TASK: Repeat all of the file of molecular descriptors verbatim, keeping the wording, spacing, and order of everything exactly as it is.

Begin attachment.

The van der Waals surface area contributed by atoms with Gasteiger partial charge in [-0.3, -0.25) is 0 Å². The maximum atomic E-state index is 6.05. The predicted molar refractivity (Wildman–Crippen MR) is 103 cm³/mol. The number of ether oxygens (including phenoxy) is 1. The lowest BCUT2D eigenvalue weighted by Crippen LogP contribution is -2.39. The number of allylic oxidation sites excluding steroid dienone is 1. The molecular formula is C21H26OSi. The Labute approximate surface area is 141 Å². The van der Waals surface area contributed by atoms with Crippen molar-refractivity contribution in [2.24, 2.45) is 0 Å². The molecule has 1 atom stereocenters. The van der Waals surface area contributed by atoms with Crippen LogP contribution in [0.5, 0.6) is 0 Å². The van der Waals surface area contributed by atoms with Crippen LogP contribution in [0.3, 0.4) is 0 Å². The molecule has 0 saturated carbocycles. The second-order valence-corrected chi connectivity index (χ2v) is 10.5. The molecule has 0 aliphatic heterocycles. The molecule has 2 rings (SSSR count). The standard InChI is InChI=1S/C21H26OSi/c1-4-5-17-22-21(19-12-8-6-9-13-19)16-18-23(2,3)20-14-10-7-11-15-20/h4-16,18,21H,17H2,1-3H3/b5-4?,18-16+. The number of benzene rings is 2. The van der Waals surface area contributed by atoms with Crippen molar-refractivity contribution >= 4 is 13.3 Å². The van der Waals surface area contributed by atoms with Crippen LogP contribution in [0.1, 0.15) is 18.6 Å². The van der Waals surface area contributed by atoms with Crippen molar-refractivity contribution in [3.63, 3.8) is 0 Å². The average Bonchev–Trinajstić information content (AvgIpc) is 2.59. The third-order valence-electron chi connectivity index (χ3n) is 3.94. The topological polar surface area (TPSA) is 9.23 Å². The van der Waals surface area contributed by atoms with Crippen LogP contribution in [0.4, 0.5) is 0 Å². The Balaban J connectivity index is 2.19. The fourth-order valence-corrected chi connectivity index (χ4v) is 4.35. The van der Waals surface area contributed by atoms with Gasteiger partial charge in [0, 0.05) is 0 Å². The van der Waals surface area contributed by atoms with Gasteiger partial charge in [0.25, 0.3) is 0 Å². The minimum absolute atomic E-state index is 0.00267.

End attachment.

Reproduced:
The van der Waals surface area contributed by atoms with Gasteiger partial charge in [-0.3, -0.25) is 0 Å². The maximum atomic E-state index is 6.05. The predicted molar refractivity (Wildman–Crippen MR) is 103 cm³/mol. The number of ether oxygens (including phenoxy) is 1. The lowest BCUT2D eigenvalue weighted by Crippen LogP contribution is -2.39. The number of allylic oxidation sites excluding steroid dienone is 1. The molecular formula is C21H26OSi. The Labute approximate surface area is 141 Å². The van der Waals surface area contributed by atoms with Crippen molar-refractivity contribution in [2.24, 2.45) is 0 Å². The molecule has 1 atom stereocenters. The van der Waals surface area contributed by atoms with Crippen LogP contribution in [0.5, 0.6) is 0 Å². The van der Waals surface area contributed by atoms with Crippen LogP contribution in [0.3, 0.4) is 0 Å². The molecule has 0 saturated carbocycles. The second-order valence-corrected chi connectivity index (χ2v) is 10.5. The molecule has 0 aliphatic heterocycles. The molecule has 2 rings (SSSR count). The standard InChI is InChI=1S/C21H26OSi/c1-4-5-17-22-21(19-12-8-6-9-13-19)16-18-23(2,3)20-14-10-7-11-15-20/h4-16,18,21H,17H2,1-3H3/b5-4?,18-16+. The number of benzene rings is 2. The van der Waals surface area contributed by atoms with Crippen molar-refractivity contribution >= 4 is 13.3 Å². The van der Waals surface area contributed by atoms with Crippen LogP contribution in [0.1, 0.15) is 18.6 Å². The van der Waals surface area contributed by atoms with Crippen molar-refractivity contribution in [3.63, 3.8) is 0 Å². The average Bonchev–Trinajstić information content (AvgIpc) is 2.59. The third-order valence-electron chi connectivity index (χ3n) is 3.94. The topological polar surface area (TPSA) is 9.23 Å². The van der Waals surface area contributed by atoms with Crippen LogP contribution in [0.4, 0.5) is 0 Å². The Balaban J connectivity index is 2.19. The fourth-order valence-corrected chi connectivity index (χ4v) is 4.35. The van der Waals surface area contributed by atoms with Gasteiger partial charge in [0, 0.05) is 0 Å². The van der Waals surface area contributed by atoms with Gasteiger partial charge in [0.25, 0.3) is 0 Å². The minimum absolute atomic E-state index is 0.00267.